If survey answers are multiple choice, some answers may not be listed. Many wonder why there is not an answer that fits them on some survey questions. It is because the researcher wants participants to fit into the categories offered. Although they recognize that not all participants will comply, they want to connect mostly with the people that do fit into those categories. The best surveys will have an “other” or a “none of the above” option.


Respondents sometimes skip or are untruthful about personal questions, like income and age. Respondents have a natural inclination to be untruthful if they perceive that the question crosses a line. Annual income ranges are an example of this. Does it matter? Perhaps. Market Researchers know this and can work with it. If researchers want to know if those who make more than $100,000 like to buy a certain car or not, the survey should be approached with that qualification up front by gathering respondents who make that verified income range before even beginning the survey.


Marketers can be biased when putting together respondent qualifications or survey questions. It exists and is sometimes hard to pin down, but of course there can be bias when writing a survey. In addition, questions can be leading, which makes for a poor tool to gather unbiased data.


Sometimes surveys don’t hold consumer’s attention long enough to complete. Ideally, a survey is created with this in mind and retains the interest of respondents. Minimizing respondent fatigue and making the survey as user friendly as possible is paramount to getting the best responses possible. qSample keeps this in mind before fielding any surveys and employs several different tactics to keep respondents engaged.


Understanding the potential cons of surveys, market researchers have implemented methods to minimize these issues and gather accurate data.  With the large reach of surveys, and especially qSample’s online and mobile options, marketers can reach the exact market of people that they need and gather the best data possible.


The Nimble Elephant: Big Data and Agile Marketing

On Monday September 9, 2013, the qSample team attended the American Marketing Association “Evening with Experts at 1871: The Age of Agile Marketing.” The speakers were Justin Massa, CEO of Food Genius and Chris Young, Senior Director Global Menu Services at McDonald’s. The presenters showed us how big data can be leveraged to facilitate agile marketing.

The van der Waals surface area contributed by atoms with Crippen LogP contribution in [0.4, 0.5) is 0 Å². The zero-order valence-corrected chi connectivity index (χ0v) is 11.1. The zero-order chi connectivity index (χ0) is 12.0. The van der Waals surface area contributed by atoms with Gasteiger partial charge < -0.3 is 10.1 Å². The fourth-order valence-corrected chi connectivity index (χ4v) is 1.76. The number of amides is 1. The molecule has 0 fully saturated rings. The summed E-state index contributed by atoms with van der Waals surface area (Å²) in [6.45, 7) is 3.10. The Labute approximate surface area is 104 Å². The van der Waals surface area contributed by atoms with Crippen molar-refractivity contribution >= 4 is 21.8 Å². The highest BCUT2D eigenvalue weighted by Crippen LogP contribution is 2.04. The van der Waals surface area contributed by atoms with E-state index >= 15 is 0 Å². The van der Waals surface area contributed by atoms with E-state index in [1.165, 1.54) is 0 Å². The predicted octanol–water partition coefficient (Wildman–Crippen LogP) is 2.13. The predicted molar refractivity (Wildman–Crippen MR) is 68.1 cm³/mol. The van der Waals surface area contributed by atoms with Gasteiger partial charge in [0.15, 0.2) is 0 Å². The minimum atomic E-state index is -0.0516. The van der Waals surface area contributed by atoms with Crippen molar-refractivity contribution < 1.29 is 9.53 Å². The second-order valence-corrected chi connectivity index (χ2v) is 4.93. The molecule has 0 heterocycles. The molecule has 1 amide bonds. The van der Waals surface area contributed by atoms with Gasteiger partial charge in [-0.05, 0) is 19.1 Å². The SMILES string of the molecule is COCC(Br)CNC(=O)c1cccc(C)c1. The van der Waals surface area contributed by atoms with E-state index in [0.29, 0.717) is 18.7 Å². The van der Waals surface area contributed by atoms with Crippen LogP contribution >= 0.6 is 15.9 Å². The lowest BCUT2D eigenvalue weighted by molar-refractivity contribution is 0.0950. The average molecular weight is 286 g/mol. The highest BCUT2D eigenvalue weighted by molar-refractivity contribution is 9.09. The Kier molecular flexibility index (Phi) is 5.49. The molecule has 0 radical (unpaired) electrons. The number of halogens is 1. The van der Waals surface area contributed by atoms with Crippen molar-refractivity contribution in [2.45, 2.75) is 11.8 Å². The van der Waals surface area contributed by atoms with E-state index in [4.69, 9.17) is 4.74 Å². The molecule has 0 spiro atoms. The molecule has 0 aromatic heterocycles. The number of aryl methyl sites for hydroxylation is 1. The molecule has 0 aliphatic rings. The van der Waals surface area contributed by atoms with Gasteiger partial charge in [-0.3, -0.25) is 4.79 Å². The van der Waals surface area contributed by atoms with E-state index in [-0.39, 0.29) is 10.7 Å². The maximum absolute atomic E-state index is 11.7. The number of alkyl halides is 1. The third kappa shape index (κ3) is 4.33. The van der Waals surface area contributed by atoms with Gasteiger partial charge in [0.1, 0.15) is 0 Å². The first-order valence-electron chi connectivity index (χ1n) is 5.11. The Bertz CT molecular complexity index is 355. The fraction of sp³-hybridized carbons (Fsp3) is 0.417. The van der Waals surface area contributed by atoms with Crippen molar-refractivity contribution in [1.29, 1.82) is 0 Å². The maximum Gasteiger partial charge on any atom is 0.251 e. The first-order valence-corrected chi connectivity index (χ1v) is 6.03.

What is agile marketing? No, it’s not practicing yoga postures while drafting a marketing plan. According to agilemarketing.net the goals “are to improve the speed, predictability, transparency, and adaptability to change of the marketing function.” Agile marketing is inspired by the values of agile development:

Agile Marketing

Responding to change over following a plan
Rapid iterations over Big-Bang campaigns
Testing and data over opinions and conventions
Numerous small experiments over a few large bets
Individual interactions over target markets
Collaboration over silos and hierarchy i


Basing marketing decisions on data rather than instinct was the theme of the night. Justin Massa emphasized that Food Genius is, above all, a technology company that extracts insights from an enormous amount of restaurant menu data from numerous sources such as GrubHub and presents them in such a way that a client can understand. Massa works with what is known as big data, which he describes in layman’s terms as data that you can’t download in an Excel file. He referenced the 5 V’s of big data to illustrate its core functions.

The Five V’s of Big Data